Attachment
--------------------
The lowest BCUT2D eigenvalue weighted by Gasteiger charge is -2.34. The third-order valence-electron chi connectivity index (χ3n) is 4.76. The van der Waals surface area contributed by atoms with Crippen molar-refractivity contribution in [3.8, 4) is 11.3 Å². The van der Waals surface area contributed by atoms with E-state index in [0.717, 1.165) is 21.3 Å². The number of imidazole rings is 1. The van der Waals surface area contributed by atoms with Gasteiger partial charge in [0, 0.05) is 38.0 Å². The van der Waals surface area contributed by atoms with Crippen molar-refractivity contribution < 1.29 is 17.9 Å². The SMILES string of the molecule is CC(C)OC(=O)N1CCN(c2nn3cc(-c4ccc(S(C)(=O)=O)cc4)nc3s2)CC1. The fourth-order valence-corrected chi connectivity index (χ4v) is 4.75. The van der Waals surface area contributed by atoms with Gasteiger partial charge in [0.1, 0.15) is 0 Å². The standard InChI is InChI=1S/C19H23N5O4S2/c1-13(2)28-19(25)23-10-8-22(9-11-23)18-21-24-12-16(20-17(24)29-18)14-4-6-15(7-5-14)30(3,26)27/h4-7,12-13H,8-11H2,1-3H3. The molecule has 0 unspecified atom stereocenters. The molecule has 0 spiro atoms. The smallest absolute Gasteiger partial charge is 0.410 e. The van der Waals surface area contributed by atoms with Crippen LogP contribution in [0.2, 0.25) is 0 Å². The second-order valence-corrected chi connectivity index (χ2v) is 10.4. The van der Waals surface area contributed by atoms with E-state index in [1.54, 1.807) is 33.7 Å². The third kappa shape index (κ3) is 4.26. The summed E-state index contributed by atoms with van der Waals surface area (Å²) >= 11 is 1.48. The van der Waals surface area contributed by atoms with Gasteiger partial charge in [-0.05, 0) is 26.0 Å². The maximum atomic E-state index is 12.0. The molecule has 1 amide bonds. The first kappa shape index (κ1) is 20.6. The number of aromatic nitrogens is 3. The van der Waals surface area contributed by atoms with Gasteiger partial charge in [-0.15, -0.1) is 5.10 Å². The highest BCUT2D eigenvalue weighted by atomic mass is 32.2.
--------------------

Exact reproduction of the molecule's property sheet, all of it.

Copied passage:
The lowest BCUT2D eigenvalue weighted by Gasteiger charge is -2.34. The third-order valence-electron chi connectivity index (χ3n) is 4.76. The van der Waals surface area contributed by atoms with Crippen molar-refractivity contribution in [3.8, 4) is 11.3 Å². The van der Waals surface area contributed by atoms with E-state index in [0.717, 1.165) is 21.3 Å². The number of imidazole rings is 1. The van der Waals surface area contributed by atoms with Gasteiger partial charge in [0, 0.05) is 38.0 Å². The van der Waals surface area contributed by atoms with Crippen molar-refractivity contribution < 1.29 is 17.9 Å². The SMILES string of the molecule is CC(C)OC(=O)N1CCN(c2nn3cc(-c4ccc(S(C)(=O)=O)cc4)nc3s2)CC1. The fourth-order valence-corrected chi connectivity index (χ4v) is 4.75. The van der Waals surface area contributed by atoms with Gasteiger partial charge in [0.1, 0.15) is 0 Å². The standard InChI is InChI=1S/C19H23N5O4S2/c1-13(2)28-19(25)23-10-8-22(9-11-23)18-21-24-12-16(20-17(24)29-18)14-4-6-15(7-5-14)30(3,26)27/h4-7,12-13H,8-11H2,1-3H3. The molecule has 0 unspecified atom stereocenters. The molecule has 0 spiro atoms. The smallest absolute Gasteiger partial charge is 0.410 e. The van der Waals surface area contributed by atoms with Crippen LogP contribution in [0.2, 0.25) is 0 Å². The second-order valence-corrected chi connectivity index (χ2v) is 10.4. The van der Waals surface area contributed by atoms with E-state index in [1.54, 1.807) is 33.7 Å². The third kappa shape index (κ3) is 4.26. The summed E-state index contributed by atoms with van der Waals surface area (Å²) >= 11 is 1.48. The van der Waals surface area contributed by atoms with Gasteiger partial charge in [-0.05, 0) is 26.0 Å². The maximum atomic E-state index is 12.0. The molecule has 1 amide bonds. The first kappa shape index (κ1) is 20.6. The number of aromatic nitrogens is 3. The van der Waals surface area contributed by atoms with Gasteiger partial charge in [-0.15, -0.1) is 5.10 Å². The highest BCUT2D eigenvalue weighted by atomic mass is 32.2.